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institute for a discussion on the scheduled tax increases the percent to hit in january, including the end of the bush era taxes, payroll tax holiday hikes and invested in come also. a new tax policies and to report says nothing is done. average marginal tax rates would go up by five percentage points on labor income, seven points on capital gains and more than 20 points on dividends. along with more than a trillion dollars in budget cuts. also starting january or known as the fiscal cliff. it should get under way in just a moment. [inaudible conversations] >> good afternoon, and welcome to the urban institute's first tuesday. my name is howard gleckman of the tax center blocks and we are here to discuss taxes in the fiscal cliff. as you all know, washington lives everything that happens here is the biggest or the worst were the most important. how many times for instance have you been told some politician is about to give the speech of his life until he gives the next speech. the tax armageddon has the potential to actually be a watershed in the fiscal policy. true it could be another opp
've often heard about people paying taxes or taxes are too high they are not appropriate. and we appreciate having fun postal service and the schools and programs like nasa that had kicked back and have given wonderful technologies that propelled us and meet people's lives more comfortable than they would have been had those technologies not entered their lives. >> host: question for you, louis. given what you say is the benefit of the government, right now is the government about the right size and what is its influence on your life? >> caller: i.t. we have to be careful when we throw the word size of the government because they're seems to be a misunderstanding as to what the size of the government is as well as the size of the government. but the reality is the problems dictate the size of the government and we shrink the government by reducing the number of federal employees and we actually then end up contacting people to do those tasks any way and we tend not to count them as the part of the government that they are a part of the government. we are just paying more for that resource n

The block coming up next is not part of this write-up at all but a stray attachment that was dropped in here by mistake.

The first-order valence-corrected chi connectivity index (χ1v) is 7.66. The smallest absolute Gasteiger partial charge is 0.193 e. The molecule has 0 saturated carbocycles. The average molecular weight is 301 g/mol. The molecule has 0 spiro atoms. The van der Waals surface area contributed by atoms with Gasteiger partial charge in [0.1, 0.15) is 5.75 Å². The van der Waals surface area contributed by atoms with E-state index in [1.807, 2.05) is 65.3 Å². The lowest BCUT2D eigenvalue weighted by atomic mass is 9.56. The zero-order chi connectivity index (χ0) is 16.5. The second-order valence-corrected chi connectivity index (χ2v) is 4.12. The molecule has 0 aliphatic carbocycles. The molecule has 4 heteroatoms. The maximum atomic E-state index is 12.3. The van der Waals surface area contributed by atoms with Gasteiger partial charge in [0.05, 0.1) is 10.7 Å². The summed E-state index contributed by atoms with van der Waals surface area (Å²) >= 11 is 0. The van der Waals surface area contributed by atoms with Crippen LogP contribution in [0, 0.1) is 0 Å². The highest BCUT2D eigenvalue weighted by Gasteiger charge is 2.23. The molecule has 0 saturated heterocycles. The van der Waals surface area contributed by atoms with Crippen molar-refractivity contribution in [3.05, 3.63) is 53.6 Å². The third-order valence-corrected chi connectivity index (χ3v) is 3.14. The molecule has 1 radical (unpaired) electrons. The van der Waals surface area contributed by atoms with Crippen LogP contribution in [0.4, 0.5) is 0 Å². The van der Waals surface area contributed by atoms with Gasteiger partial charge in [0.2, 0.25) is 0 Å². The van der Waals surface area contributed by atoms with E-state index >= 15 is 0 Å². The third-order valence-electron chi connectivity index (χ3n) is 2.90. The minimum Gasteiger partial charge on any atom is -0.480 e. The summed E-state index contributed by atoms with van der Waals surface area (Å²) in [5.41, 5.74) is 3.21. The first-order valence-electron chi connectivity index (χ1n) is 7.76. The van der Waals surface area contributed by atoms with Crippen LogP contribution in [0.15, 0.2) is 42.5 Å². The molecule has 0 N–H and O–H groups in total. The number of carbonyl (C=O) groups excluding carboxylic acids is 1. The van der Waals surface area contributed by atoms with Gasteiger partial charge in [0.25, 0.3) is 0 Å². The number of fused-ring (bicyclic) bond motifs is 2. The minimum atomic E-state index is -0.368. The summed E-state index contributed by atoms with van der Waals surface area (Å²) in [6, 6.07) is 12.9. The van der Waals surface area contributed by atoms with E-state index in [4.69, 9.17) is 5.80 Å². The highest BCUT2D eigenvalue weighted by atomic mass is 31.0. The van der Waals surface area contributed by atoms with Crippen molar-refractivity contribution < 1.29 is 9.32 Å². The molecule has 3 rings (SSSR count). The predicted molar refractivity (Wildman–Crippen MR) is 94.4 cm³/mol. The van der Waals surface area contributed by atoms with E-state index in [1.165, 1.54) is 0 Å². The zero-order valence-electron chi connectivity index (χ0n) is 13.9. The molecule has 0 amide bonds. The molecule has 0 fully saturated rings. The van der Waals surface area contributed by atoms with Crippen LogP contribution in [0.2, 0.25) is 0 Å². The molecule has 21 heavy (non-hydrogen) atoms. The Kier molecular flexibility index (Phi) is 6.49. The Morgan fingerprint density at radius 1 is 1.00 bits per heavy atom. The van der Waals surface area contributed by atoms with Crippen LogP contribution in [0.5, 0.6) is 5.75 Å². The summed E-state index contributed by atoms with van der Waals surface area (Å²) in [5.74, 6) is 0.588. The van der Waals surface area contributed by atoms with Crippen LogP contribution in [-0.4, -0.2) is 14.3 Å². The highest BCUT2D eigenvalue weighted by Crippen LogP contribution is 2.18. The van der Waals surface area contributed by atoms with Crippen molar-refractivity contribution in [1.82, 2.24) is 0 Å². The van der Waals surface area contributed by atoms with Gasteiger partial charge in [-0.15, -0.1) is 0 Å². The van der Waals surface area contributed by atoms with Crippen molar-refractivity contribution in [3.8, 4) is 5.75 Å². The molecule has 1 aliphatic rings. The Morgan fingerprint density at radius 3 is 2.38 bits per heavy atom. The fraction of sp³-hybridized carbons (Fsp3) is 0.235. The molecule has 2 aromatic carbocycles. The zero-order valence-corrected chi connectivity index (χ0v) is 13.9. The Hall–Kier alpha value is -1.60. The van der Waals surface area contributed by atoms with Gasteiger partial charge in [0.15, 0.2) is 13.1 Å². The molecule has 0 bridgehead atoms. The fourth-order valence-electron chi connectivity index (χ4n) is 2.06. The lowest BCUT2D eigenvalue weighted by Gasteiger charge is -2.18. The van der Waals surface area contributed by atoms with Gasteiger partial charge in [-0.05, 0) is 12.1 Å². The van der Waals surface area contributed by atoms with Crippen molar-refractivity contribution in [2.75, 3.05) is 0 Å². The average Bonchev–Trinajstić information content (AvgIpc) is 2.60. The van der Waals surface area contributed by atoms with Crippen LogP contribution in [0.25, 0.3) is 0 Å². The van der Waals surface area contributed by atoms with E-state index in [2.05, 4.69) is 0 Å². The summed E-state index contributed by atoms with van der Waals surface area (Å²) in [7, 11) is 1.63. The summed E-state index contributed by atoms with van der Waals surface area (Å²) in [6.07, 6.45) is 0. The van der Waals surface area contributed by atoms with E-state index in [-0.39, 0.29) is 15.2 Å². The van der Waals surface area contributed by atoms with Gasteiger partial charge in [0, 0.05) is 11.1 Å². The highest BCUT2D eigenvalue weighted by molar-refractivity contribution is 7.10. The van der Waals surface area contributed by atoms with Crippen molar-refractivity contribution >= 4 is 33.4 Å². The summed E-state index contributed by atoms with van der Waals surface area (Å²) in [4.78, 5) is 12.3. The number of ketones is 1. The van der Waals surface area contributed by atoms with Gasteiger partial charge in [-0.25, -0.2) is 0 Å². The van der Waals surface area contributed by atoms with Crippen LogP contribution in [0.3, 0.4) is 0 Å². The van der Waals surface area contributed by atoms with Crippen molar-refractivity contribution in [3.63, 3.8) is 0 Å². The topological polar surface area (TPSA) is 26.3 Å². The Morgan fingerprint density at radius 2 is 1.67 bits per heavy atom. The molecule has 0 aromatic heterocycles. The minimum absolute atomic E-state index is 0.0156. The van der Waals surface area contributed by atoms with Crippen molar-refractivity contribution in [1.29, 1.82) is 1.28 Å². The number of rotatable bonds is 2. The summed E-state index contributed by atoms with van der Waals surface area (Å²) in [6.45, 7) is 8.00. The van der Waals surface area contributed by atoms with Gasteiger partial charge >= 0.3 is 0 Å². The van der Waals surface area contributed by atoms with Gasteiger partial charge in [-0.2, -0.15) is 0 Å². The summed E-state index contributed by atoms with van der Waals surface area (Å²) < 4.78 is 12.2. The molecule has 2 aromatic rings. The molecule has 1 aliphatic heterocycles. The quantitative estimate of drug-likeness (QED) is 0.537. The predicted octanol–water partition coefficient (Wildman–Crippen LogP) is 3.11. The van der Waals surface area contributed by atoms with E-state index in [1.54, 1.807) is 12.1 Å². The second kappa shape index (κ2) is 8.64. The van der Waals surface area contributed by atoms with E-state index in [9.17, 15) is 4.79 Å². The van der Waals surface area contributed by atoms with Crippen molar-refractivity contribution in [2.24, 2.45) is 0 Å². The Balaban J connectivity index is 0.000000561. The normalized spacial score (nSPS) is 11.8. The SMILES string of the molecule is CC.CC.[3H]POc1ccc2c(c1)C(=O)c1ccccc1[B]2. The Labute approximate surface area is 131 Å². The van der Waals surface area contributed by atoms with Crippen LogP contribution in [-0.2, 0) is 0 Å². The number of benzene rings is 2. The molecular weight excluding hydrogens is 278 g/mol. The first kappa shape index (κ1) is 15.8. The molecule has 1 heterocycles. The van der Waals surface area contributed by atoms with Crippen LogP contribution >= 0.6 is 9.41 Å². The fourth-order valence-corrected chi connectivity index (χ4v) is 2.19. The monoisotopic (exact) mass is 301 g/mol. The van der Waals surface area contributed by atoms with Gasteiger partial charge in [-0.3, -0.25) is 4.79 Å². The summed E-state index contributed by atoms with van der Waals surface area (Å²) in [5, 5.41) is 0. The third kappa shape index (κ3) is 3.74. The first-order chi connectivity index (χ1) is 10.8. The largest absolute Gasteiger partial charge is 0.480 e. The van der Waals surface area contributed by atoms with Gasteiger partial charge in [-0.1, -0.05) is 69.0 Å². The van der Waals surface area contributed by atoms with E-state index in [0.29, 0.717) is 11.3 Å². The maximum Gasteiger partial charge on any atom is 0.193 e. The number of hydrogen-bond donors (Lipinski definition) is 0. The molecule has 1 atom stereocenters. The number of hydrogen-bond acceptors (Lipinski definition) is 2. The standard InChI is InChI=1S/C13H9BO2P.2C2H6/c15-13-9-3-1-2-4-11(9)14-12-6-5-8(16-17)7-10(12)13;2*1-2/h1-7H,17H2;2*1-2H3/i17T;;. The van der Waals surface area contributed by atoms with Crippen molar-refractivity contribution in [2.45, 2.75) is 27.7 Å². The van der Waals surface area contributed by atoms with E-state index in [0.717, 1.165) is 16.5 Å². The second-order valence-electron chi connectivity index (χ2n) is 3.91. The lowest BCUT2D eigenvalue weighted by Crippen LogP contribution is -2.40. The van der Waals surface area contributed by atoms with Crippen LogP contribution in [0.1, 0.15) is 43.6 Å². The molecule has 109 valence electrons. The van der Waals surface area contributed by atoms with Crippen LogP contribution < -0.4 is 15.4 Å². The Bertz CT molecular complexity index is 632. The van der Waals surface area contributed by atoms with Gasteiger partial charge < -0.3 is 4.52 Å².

that as not really much of a compromise. >> taxes pay for a lot of things that i oppose. [applause] >> the constitution's money does not go towards the care they object to. that's why i see it as an appropriate or a well intentioned and well functioning agreement. the money goes from women's pockets to the insurance that they are a part of, and while there may be other folks who are part of the same insurance plan, i think that happens in a lot of ways. i may disagree with someone else's health care choices, and i'm sure there's folks on insurance plans who don't believe in blood transfusions, but part of an insurance plan is we're all putting money in, and we're trusting that it will be medical treatments, that is prescribed by doctors for that person, and that we recognize an honor each other's choices about our own health care decisions. >> okay. >> the institution doesn't seem to get a choice. >> thank you. i think that's all we have time for this evening. i'm sorry. i know how, you know, emotional these issues are. we did have a lively discussion. i would like to thank our pan